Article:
When given the topic of instinct, I can't help but remember our first and only attempt at mating a dog. Let me clarify this for you knuckle heads, we didn't mate with our dog but rather found him a golden beauty in heat. Her papers read "pure bread," just like our first child.
Never did my husband place his arm around our young golden retriever and explain the birds and the bees, nor did I read him "Where Did I Come From?" by Peter Mayle. We didn't get him a bouquet of roses to give to his girl on their first date, nor did he even shower for the event. Yet Swizzle knew what to do. As soon as the female strutted her goldeness into the yard, he jumped on her with embarrassing thrusts that belonged in a porno flick. Those two rolled and swayed, then our studly dog slip on his bathrobe and lit a cigar.
This made me think back to early man and wonder if they too knew instinctively what to do because the young humans of today seem clueless without instructional videos or sex education at school. What did that cave woman think when the blood first poured out of her and onto a rock? If no one ever discussed mating rituals, would young people today instinctively know what to do? I think not.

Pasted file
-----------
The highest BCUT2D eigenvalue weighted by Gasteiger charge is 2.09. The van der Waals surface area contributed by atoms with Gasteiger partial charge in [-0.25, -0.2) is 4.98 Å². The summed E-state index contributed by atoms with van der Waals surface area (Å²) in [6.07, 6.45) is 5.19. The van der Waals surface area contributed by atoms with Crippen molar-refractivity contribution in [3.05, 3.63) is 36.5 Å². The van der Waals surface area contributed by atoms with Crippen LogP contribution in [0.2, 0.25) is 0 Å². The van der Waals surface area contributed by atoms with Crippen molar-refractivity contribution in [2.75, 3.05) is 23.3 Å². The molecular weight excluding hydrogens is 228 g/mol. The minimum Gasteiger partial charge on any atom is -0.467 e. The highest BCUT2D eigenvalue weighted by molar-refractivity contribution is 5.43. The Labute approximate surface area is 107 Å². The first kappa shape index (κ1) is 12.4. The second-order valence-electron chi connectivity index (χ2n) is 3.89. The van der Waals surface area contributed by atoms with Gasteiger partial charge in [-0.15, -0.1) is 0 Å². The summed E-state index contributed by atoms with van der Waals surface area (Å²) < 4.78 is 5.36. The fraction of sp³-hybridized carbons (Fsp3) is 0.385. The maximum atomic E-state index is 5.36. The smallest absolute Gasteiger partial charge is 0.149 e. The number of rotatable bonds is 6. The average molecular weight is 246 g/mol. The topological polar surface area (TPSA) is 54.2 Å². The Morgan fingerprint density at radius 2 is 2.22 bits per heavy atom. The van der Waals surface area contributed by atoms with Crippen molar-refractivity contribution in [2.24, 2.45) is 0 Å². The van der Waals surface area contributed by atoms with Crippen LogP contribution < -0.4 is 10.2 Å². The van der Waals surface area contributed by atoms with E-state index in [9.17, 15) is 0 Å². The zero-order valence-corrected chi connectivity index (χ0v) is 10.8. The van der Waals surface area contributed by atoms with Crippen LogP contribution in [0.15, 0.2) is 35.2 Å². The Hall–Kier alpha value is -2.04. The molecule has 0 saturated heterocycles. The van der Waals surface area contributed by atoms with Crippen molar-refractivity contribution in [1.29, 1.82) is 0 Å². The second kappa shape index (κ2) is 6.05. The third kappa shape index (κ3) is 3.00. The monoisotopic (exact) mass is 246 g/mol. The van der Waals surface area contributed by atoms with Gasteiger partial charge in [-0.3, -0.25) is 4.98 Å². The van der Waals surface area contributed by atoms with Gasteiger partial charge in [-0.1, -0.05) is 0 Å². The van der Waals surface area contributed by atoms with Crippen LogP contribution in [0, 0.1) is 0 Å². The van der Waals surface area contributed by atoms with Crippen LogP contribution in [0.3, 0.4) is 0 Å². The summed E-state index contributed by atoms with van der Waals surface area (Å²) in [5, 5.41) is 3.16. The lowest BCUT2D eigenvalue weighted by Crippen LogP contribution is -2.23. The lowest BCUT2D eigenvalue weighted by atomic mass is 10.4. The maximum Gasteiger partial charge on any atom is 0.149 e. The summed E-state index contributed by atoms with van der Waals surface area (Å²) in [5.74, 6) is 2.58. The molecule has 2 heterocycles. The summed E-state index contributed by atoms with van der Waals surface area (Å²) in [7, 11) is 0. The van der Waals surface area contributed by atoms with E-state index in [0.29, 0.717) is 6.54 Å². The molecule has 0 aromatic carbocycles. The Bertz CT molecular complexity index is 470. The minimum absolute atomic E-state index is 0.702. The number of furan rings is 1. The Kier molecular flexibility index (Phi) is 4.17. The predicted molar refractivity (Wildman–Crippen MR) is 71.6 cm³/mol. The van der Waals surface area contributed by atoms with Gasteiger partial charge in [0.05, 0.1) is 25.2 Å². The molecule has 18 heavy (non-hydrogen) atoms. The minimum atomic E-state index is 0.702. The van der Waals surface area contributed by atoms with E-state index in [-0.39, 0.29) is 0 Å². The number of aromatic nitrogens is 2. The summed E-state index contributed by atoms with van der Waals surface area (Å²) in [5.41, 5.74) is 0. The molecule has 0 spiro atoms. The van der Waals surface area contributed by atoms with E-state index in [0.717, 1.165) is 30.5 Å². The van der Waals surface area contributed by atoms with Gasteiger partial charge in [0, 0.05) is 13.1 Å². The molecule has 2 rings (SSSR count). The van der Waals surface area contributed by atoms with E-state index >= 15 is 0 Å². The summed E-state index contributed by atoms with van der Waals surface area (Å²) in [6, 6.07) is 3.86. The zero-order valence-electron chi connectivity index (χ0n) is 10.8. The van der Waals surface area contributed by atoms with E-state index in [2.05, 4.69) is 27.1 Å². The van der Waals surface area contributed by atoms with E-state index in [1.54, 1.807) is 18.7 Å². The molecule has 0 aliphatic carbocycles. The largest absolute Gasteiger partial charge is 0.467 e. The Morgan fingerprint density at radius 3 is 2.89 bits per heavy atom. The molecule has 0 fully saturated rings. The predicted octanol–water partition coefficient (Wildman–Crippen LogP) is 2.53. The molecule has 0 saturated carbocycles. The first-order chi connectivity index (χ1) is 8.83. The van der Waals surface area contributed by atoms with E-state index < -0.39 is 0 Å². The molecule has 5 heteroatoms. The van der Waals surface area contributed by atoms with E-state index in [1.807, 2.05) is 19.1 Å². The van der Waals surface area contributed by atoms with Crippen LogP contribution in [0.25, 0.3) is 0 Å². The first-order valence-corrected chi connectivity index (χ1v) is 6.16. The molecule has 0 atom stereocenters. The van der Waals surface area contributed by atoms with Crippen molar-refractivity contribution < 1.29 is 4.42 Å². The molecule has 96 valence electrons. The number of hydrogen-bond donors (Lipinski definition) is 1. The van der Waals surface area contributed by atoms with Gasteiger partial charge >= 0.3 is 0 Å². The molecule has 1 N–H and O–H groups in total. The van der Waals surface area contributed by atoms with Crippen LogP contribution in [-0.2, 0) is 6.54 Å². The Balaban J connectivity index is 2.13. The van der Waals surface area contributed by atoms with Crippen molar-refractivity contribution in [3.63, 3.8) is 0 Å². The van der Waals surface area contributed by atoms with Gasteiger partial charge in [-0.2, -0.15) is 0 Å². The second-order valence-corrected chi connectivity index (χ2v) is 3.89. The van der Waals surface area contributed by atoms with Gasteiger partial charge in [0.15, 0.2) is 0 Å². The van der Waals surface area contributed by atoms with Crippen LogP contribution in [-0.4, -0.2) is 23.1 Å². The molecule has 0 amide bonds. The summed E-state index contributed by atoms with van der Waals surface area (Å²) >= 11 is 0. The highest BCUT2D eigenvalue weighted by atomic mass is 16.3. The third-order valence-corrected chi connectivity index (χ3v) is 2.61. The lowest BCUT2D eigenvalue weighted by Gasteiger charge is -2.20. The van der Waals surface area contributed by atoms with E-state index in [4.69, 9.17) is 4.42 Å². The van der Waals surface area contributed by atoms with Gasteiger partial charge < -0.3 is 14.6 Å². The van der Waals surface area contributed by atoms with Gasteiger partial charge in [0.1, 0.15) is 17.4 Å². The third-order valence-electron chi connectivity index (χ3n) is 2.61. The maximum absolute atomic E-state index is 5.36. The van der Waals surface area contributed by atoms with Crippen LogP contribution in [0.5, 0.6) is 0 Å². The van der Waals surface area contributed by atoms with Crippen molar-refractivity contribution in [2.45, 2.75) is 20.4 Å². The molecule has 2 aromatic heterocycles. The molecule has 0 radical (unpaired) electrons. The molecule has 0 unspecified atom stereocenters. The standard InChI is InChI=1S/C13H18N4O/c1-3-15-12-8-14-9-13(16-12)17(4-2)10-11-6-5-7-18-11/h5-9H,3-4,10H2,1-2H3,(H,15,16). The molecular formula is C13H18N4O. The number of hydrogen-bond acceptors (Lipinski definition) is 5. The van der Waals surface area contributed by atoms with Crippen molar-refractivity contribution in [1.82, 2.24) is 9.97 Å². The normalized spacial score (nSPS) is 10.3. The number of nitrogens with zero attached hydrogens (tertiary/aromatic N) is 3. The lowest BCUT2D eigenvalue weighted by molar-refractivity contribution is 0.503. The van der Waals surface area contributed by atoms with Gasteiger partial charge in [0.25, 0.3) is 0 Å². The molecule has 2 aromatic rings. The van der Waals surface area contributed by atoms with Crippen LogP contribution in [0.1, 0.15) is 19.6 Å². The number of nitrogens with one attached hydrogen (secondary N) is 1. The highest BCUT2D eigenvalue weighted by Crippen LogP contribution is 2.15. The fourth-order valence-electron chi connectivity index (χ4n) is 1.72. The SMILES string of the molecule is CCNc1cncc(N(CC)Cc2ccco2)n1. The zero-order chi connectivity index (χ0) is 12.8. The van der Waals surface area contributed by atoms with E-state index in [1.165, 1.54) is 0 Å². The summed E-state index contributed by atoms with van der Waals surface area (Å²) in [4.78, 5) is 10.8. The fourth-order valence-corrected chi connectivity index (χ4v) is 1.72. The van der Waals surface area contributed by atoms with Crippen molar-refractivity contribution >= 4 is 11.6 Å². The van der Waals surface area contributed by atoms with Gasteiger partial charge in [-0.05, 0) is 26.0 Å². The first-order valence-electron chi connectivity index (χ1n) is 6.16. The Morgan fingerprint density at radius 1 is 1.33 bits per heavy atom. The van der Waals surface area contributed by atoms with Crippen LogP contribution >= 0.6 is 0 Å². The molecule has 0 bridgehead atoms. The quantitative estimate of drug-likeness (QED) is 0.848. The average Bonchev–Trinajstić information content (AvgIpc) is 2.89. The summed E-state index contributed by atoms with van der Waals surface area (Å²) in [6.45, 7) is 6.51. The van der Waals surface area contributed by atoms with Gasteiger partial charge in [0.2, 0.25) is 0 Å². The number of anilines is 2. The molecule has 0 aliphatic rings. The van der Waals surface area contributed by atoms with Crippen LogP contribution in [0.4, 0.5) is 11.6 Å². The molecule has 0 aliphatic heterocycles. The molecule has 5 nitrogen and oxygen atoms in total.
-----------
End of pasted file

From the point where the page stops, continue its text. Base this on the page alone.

Sadly, our dog's fatherhood adventures turned south when the bitch's owners caught her digging in the backyard. Over the course of the pregnancy, she'd miscarried and instinctively knew to bury her lost pups. Having been pregnant three times, I can't imagine losing a baby and digging a hole in the ground. As humans, we've lost this natural animal instinct, but where did it go? Perhaps communication has made it easy to forget what we used to know without being told.
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